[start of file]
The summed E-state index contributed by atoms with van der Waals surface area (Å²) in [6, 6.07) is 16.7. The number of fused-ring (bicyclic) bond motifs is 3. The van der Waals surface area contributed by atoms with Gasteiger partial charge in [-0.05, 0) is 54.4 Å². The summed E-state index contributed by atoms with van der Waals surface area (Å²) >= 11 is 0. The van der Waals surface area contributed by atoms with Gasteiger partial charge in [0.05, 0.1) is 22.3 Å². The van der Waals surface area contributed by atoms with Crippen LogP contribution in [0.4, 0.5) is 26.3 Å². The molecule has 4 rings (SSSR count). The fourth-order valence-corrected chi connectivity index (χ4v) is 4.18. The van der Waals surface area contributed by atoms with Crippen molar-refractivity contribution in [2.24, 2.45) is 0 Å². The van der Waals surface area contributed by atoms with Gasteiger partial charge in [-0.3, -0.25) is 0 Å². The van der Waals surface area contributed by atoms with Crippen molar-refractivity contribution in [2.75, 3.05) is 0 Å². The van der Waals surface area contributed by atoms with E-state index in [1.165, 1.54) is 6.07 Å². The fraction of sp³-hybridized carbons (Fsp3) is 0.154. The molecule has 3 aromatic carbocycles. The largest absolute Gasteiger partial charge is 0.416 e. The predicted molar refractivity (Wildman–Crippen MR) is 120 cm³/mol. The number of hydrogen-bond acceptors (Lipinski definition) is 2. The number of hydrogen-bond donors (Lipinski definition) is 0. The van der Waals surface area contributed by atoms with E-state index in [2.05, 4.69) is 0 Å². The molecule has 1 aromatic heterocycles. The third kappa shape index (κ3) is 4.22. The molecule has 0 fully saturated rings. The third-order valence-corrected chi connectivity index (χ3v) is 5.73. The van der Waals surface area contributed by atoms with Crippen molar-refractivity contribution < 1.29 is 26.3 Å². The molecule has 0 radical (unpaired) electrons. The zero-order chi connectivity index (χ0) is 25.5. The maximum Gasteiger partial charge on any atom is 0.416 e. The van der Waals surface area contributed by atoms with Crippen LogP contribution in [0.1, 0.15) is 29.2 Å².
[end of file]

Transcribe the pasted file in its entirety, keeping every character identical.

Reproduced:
The summed E-state index contributed by atoms with van der Waals surface area (Å²) in [6, 6.07) is 16.7. The number of fused-ring (bicyclic) bond motifs is 3. The van der Waals surface area contributed by atoms with Gasteiger partial charge in [-0.05, 0) is 54.4 Å². The summed E-state index contributed by atoms with van der Waals surface area (Å²) >= 11 is 0. The van der Waals surface area contributed by atoms with Gasteiger partial charge in [0.05, 0.1) is 22.3 Å². The van der Waals surface area contributed by atoms with Crippen LogP contribution in [0.4, 0.5) is 26.3 Å². The molecule has 4 rings (SSSR count). The fourth-order valence-corrected chi connectivity index (χ4v) is 4.18. The van der Waals surface area contributed by atoms with Crippen molar-refractivity contribution in [2.24, 2.45) is 0 Å². The van der Waals surface area contributed by atoms with Gasteiger partial charge in [-0.3, -0.25) is 0 Å². The van der Waals surface area contributed by atoms with Crippen molar-refractivity contribution in [2.75, 3.05) is 0 Å². The van der Waals surface area contributed by atoms with E-state index in [1.165, 1.54) is 6.07 Å². The fraction of sp³-hybridized carbons (Fsp3) is 0.154. The molecule has 3 aromatic carbocycles. The largest absolute Gasteiger partial charge is 0.416 e. The predicted molar refractivity (Wildman–Crippen MR) is 120 cm³/mol. The number of hydrogen-bond acceptors (Lipinski definition) is 2. The number of hydrogen-bond donors (Lipinski definition) is 0. The van der Waals surface area contributed by atoms with E-state index in [2.05, 4.69) is 0 Å². The molecule has 1 aromatic heterocycles. The third kappa shape index (κ3) is 4.22. The molecule has 0 fully saturated rings. The third-order valence-corrected chi connectivity index (χ3v) is 5.73. The van der Waals surface area contributed by atoms with Crippen molar-refractivity contribution < 1.29 is 26.3 Å². The molecule has 0 radical (unpaired) electrons. The zero-order chi connectivity index (χ0) is 25.5. The maximum Gasteiger partial charge on any atom is 0.416 e. The van der Waals surface area contributed by atoms with Crippen LogP contribution in [0.1, 0.15) is 29.2 Å².